Wei Wang at Huazhong University of Science and Technology in Wuhan, China, and his colleagues tested manual acupuncture — the insertion of needles into points on the body — in 150 people who experience episodic migraine without aura. The participants were divided into three groups that, over 8 weeks, received 20 sessions of manual acupuncture alongside their usual care; 20 sessions of a sham procedure and their usual care; or their usual care alone.
In each session, needles were applied to at least ten points on the person’s body. The needles used in the sham treatment had a blunt tip, to give a pricking sensation without penetrating the skin. In an effort to ensure that people remained blind to whether they were receiving the real treatment, the researchers recruited only participants who said they had no prior experience of acupuncture. At the end of the study, the researchers reported no significant difference in the proportion of people who perceived skin penetration between the two groups.
Manual acupuncture resulted in a significantly greater reduction in migraine days at weeks 13–20 than did either the sham treatment or usual care alone. There was also a greater reduction in migraine attacks at weeks 17–20.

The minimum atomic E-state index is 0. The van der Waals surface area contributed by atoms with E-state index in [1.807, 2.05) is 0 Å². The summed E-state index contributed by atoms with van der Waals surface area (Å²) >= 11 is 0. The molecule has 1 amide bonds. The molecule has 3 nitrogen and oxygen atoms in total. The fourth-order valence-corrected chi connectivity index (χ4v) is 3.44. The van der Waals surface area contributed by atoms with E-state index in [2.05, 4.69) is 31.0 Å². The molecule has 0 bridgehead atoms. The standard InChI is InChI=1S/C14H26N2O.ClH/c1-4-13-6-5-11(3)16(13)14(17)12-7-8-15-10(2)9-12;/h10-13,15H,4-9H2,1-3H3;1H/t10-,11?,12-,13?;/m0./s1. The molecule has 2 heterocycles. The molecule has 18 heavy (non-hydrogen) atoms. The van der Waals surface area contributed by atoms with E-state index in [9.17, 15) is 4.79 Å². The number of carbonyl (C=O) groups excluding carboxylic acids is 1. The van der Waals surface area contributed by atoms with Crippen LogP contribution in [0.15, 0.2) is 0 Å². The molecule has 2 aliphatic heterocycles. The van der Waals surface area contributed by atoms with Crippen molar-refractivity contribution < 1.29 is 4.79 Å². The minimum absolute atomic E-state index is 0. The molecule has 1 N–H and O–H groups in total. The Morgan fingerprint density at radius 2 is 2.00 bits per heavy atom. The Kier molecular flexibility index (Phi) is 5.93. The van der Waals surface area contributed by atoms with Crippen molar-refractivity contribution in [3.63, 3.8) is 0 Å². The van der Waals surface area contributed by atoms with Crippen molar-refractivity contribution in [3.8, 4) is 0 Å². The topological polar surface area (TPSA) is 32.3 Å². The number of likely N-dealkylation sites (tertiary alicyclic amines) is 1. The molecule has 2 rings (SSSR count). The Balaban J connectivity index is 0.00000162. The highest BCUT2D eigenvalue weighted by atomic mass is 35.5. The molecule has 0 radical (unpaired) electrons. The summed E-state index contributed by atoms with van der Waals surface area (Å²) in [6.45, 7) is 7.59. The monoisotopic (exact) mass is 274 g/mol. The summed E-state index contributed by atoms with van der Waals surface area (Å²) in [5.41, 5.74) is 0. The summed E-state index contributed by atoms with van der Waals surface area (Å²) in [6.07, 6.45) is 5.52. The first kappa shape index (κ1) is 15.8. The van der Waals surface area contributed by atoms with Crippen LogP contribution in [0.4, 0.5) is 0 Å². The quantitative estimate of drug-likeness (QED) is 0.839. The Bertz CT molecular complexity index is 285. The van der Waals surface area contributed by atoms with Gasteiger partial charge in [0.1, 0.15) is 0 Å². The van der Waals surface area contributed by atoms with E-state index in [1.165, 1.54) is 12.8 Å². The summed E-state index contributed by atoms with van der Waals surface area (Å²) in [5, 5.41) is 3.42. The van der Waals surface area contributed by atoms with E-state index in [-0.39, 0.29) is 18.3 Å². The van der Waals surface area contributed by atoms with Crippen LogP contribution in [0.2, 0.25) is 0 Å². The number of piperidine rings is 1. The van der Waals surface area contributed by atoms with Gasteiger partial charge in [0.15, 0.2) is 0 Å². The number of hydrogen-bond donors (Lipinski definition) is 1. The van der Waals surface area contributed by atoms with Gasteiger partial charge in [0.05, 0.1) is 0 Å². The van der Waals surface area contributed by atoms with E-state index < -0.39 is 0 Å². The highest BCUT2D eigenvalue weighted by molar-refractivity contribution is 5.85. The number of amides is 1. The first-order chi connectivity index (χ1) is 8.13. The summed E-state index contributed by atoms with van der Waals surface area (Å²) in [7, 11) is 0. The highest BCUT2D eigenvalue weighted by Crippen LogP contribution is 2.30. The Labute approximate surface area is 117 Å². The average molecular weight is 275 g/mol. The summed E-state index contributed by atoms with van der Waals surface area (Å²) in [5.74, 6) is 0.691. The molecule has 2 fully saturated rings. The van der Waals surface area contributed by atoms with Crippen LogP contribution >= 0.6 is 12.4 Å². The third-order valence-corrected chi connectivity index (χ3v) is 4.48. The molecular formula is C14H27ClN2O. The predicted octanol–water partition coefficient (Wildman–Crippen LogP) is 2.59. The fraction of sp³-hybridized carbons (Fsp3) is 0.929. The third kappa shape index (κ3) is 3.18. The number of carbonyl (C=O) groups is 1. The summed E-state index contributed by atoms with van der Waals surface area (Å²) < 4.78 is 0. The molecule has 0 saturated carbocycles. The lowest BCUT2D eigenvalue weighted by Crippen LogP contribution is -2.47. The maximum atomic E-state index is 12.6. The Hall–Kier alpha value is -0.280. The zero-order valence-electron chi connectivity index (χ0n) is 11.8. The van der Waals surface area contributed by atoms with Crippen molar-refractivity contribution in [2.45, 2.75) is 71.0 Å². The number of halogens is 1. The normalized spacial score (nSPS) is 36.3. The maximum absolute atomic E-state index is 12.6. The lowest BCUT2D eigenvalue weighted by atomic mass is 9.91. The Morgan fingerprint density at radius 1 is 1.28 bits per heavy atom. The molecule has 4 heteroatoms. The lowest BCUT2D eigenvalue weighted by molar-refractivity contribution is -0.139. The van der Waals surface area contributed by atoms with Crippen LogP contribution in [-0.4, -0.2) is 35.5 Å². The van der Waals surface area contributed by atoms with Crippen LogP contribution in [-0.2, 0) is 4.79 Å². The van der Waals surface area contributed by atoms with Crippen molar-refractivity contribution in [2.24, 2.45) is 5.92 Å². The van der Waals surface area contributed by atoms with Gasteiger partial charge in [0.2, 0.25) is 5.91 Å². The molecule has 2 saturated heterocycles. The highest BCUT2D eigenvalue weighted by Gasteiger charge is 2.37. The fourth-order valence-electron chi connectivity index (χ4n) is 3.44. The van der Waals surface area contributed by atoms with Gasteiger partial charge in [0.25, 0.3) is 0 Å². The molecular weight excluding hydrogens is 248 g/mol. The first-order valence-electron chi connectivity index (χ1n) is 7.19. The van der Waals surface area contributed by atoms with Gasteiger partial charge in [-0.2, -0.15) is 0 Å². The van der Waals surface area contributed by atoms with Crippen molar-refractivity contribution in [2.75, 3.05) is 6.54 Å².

Several previous randomized clinical trials of manual acupuncture have found no improvement over a sham treatment. The authors of this study suggest that might be due to poor placebo control.
Cluster headaches zapped
A handheld device used to deliver an electrical pulse to the neck has been approved for the treatment of cluster headache in the United Kingdom. In December 2019, the National Institute for Health and Care Excellence recommended that gammaCore, a non-invasive vagus nerve stimulation (nVNS) device, should be made available through the National Health Service, on the basis of evidence from two randomized controlled trials.
Existing treatments for cluster headache include triptans, but these should not be administered to people with cardiovascular problems. nVNS can relieve attacks by generating a low-voltage signal that stimulates the vagus nerve when a person presses it against their neck.
The most recent of the two trials behind the device’s approval was carried out at nine medical centres across four European countries. Peter Goadsby at King’s College London and his colleagues assigned people with episodic or chronic cluster headaches to receive treatment with either the real nVNS device or an identical sham device. The sham device generated a low-frequency signal that could be felt but did not stimulate the vagus nerve.